Audio systems are designed to receive audio signals (via microphones), record audio in some storage, transmit audio (via wired or wireless communication channels) and reproduce audio signals (via speakers). Therefore, audio circuits perform signal processing to represent sound in the form of electrical signals, manipulate electrical (audio) signals, such as amplify, filter or mix, reproduce sounds from audio signals, store audio in computer files, or reproduce audio from them. Audio files. The following block diagram can represent a general audio system.
Figure 1. Block diagram of the audio system
Like microphones, audio sources and speakers, audio filters are also a basic part of an audio system. Audio filters are actually amplifiers or passive circuits with different frequency responses. They can amplify or attenuate the frequency range of the audio input. This is different from simple audio amplifiers or input sources, which do not have frequency-related functions. Any simple audio amplifier will amplify the complete input audio signal regardless of its frequency, or the audio source will transmit the audio signal regardless of the frequency in the signal.
By amplifying or attenuating a specific frequency range in the audio signal, the audio input tone can be creatively enhanced. Audio frequency dividers and equalizers are also types of audio filters. An audio crossover is an electronic filter used to divide the audio input signal into different frequency ranges to be sent to different drivers (treble, midrange and woofer). An audio equalizer is an electronic filter used to amplify audio signals based on frequency-related functions. Therefore, for different frequencies, the output of the equalizer has different amplification levels. Crossovers and equalizers play a major role in audio equipment. In this tutorial, we will discuss different types of filters and the terms related to them.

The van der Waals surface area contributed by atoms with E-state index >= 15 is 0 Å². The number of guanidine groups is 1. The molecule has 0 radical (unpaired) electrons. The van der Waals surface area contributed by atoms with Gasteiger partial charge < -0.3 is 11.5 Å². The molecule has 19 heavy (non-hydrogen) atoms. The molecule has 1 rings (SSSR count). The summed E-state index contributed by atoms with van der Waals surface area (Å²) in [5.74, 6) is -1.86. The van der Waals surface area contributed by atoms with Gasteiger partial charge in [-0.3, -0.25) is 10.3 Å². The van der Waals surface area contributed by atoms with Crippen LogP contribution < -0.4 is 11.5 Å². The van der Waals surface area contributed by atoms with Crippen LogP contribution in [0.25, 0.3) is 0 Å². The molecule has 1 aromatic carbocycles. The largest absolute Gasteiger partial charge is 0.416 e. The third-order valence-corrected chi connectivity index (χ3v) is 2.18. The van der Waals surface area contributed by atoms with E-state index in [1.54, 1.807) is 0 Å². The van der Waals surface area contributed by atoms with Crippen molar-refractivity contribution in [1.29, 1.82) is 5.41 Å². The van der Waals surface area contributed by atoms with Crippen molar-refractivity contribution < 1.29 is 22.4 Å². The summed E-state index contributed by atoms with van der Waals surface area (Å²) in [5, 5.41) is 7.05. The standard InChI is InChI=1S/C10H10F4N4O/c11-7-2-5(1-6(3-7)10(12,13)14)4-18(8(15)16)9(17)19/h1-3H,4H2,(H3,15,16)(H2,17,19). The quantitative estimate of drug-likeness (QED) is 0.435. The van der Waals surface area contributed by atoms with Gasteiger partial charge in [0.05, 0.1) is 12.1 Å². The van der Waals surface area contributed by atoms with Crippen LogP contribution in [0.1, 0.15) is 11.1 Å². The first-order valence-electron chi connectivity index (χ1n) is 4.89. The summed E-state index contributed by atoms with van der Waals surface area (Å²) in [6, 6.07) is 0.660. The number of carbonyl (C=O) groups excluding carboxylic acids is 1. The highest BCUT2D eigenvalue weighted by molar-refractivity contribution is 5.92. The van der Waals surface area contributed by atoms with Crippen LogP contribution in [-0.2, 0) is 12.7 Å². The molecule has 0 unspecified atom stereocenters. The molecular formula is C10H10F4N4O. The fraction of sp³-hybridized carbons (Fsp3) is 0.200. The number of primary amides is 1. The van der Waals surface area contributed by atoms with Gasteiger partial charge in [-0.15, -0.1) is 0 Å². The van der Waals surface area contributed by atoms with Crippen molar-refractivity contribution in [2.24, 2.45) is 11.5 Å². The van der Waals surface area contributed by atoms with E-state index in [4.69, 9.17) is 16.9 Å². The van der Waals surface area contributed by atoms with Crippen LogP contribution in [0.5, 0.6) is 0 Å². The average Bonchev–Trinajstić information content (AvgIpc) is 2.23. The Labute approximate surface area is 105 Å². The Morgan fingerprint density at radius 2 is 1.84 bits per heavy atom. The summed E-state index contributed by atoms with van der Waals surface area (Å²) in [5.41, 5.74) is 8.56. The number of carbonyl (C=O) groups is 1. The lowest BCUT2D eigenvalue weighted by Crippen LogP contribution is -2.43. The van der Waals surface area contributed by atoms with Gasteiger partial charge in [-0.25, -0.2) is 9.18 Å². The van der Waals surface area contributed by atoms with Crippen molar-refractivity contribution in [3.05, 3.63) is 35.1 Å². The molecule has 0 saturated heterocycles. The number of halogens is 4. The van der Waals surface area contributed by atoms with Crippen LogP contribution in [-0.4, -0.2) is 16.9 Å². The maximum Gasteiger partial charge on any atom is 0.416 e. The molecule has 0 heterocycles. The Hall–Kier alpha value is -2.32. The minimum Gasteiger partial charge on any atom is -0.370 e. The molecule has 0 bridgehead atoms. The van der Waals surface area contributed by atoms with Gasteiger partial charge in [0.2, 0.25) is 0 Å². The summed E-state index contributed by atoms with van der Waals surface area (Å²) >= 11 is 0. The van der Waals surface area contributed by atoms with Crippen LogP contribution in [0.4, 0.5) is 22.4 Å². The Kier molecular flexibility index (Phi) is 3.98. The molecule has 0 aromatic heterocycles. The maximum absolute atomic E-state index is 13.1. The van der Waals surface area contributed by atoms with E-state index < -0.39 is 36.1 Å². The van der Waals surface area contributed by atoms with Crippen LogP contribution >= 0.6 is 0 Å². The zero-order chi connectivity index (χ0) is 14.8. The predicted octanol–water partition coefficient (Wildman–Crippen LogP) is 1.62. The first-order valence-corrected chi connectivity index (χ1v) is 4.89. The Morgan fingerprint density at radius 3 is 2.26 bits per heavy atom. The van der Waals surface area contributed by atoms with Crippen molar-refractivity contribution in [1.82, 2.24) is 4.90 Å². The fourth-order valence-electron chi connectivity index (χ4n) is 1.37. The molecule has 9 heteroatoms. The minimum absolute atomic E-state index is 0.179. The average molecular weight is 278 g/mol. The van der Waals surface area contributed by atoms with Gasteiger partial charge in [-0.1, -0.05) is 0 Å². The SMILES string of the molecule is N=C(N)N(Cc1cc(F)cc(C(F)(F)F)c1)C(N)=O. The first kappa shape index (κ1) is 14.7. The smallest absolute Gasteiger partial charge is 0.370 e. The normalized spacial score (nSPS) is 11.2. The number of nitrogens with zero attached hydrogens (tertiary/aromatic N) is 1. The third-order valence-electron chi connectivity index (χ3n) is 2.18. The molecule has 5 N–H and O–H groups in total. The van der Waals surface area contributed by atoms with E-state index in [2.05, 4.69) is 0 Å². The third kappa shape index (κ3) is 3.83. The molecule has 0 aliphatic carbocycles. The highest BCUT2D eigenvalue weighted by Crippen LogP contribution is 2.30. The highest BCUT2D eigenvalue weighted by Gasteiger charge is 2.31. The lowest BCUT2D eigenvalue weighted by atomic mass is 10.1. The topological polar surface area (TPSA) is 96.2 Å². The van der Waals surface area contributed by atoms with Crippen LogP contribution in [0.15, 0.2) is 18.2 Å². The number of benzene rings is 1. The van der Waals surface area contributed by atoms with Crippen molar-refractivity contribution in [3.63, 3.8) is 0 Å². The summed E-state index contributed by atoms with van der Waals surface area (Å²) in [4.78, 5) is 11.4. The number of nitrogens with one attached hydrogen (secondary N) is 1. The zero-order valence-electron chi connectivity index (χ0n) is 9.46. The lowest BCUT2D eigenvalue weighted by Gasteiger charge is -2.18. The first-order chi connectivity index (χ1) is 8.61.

What is an audio filter?
An audio filter is an electronic circuit designed to amplify or attenuate a certain range of frequency components. This helps to eliminate harmful noise in the audio signal and improve the tone of the audio output. Filters play an important role in the fields of telecommunications and electronic audio.
A filter is a special type of amplifier or passive circuit with a frequency-dependent output. Filters can be classified in a variety of ways, such as construction, frequency response, or both.
According to the structure, audio filters are divided into the following categories:
1) Passive filter
2) Active filter
The terms "passive" and "active" are often used in this context for electronic components. Components that require power for operation are called active components, such as transistors and OPAMs. Those electronic components that do not need any power source to work are called passive components, such as resistors, capacitors, and inductors.
Passive filter: It is designed using passive components such as resistors and capacitors or resistors and inductors. The impedance of capacitors and inductors depends on the frequency, which allows the use of resistors/capacitors, resistors/inductors or resistor/capacitor/inductor combinations to construct filters. These filters do not require any power to operate, which is why they are called passive filters.
Active filters: Active filters are designed using active components such as transistors or operational amplifiers. The transistor or operational amplifier requires a DC power supply for bias. By using active components, there is no need to use inductors to build filters. This reduces the size and cost of the circuit, and improves the efficiency of the filter. Since the active components of these filters require a DC bias source, they are called active filters.